High-Speed LED Pulsing Experiments

This page is currently being populated with past experiment data.  All future experiments will be added shortly after their completion.

The plans for Edgerton are available for anyone to build their own high-speed flash.  I designed the flash by building a prototype and doing lots of testing.  Until now, I haven’t kept an updated log of all the experiments performed on the LED’s.  Maybe some people would like to see all the details behind the designing and prototyping of the flash.  Others may be interested in designing their own high-speed LED flash.

The complete experiment logs can be found at github.com.

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Edgerton, A High-Speed LED Flash #DIY

2019-07-25 – The list price of the well-designed Vela One has recently dropped.  I originally quoted it at about $1,750 CAD but unfortunately don’t have any proof.  As of today, the Vela website indicates it is exactly $1,526.70 CAD. The archive.org website shows that the price has indeed fluctuated over time.

2019-08-01 – A big THANK YOU to NQTRONIX who has kindly gifted me an active light probe of his own design.  The probe will be used with an oscilloscope to measure the flash duration, trigger response time, light output -v- current, and other helpful things.  I will update this post with the data once testing commences.  NQTRONIX put a TON of time into designing, testing, and optomizing his probe.  Please consider checking out his instructable page and leaving him a like or comment!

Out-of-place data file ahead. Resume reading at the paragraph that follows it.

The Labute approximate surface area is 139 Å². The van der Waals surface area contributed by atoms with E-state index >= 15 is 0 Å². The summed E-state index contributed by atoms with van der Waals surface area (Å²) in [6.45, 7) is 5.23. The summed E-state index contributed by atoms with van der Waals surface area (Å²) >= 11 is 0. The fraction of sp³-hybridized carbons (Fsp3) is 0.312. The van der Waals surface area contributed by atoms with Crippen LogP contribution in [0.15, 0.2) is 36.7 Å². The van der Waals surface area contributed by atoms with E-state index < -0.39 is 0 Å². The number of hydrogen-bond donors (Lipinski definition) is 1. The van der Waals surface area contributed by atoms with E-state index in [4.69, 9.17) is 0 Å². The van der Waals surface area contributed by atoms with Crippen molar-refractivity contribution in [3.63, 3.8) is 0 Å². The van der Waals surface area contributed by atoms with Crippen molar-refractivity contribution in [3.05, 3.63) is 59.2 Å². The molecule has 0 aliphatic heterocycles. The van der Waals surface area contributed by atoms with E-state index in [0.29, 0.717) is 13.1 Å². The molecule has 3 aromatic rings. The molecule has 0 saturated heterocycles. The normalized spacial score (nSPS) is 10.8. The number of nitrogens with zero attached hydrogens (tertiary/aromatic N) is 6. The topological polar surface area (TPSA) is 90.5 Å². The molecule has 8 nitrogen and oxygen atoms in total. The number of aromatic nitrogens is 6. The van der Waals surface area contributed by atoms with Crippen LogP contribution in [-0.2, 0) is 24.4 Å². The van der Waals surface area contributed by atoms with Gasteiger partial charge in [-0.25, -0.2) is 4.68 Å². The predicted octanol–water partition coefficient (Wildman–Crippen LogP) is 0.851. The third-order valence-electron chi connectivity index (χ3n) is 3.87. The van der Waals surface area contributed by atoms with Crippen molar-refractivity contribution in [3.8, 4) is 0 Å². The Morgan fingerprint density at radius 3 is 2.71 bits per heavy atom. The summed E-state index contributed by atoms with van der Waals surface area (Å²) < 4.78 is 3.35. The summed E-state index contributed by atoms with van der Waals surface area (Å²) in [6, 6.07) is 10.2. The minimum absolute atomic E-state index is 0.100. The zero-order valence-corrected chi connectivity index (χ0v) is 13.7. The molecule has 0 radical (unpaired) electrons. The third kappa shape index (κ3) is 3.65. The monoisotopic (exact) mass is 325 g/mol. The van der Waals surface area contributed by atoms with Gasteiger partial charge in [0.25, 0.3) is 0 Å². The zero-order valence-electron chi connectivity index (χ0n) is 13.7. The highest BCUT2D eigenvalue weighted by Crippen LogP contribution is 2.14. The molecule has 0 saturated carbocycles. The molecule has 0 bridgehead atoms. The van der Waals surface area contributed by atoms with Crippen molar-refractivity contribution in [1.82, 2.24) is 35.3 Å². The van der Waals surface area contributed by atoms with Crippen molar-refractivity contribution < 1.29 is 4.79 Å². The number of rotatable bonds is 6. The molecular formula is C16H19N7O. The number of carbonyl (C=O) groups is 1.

EDGERTON

Named in honour of the legendary Papa Flash.

Some time ago I designed and built a ballistic chronograph and used it to take some high-speed photos of bullets striking glass. The results were great, but the photos were somewhat limited by the standard ‘speedlight’ flashes that I used – there was always some motion blur. Edgerton is a ‘High-Speed Flash’ which uses LED’s to make one-microsecond flashes to freeze motion.

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Ballistic Chronograph #DIY

DIY Ballistic Chronograph

2019-09-03: I’m considering manufacturing some sensor circuits and selling them for a reasonable price (probably ~$25 plus shipping for a pair).  Eventually I will put a listing on tindie.com, but until then if you’re interested in building a ballistic chronograph and would like to buy a set of sensors, please contact me at vtgerritsen@gmail.com.

Preamble:

A ballistic chronograph is an instrument which measures the speed of very fast things (like bullets).  I decided to build one which could be used for high-speed photography, such as glassware getting shot with an air-powered rifle (see my other post on this topic or my Flickr album).  In order to take such a photo, you need to be able to trigger a flash at just the right moment, which will freeze all the juicy action.

DIY Ballistic Chronograph

There are numerous resources available which give very limited information on how to build such an instrument.  Unfortunately all of the resources are incomplete or describe an instrument which only works for slower objects, such as paintballs or airsoft pellets.  I designed and built this using the information available on the internet, my modest understanding of electronics, and many hours of trial-and-error.  To somebody who has some knowledge of electronic components, this post can be used to build an instrument useful for measuring the speed of objects travelling up to 1,000 m/s (such as high-powered rifle bullets), and even photographing a projectile ‘interacting’ with other objects!

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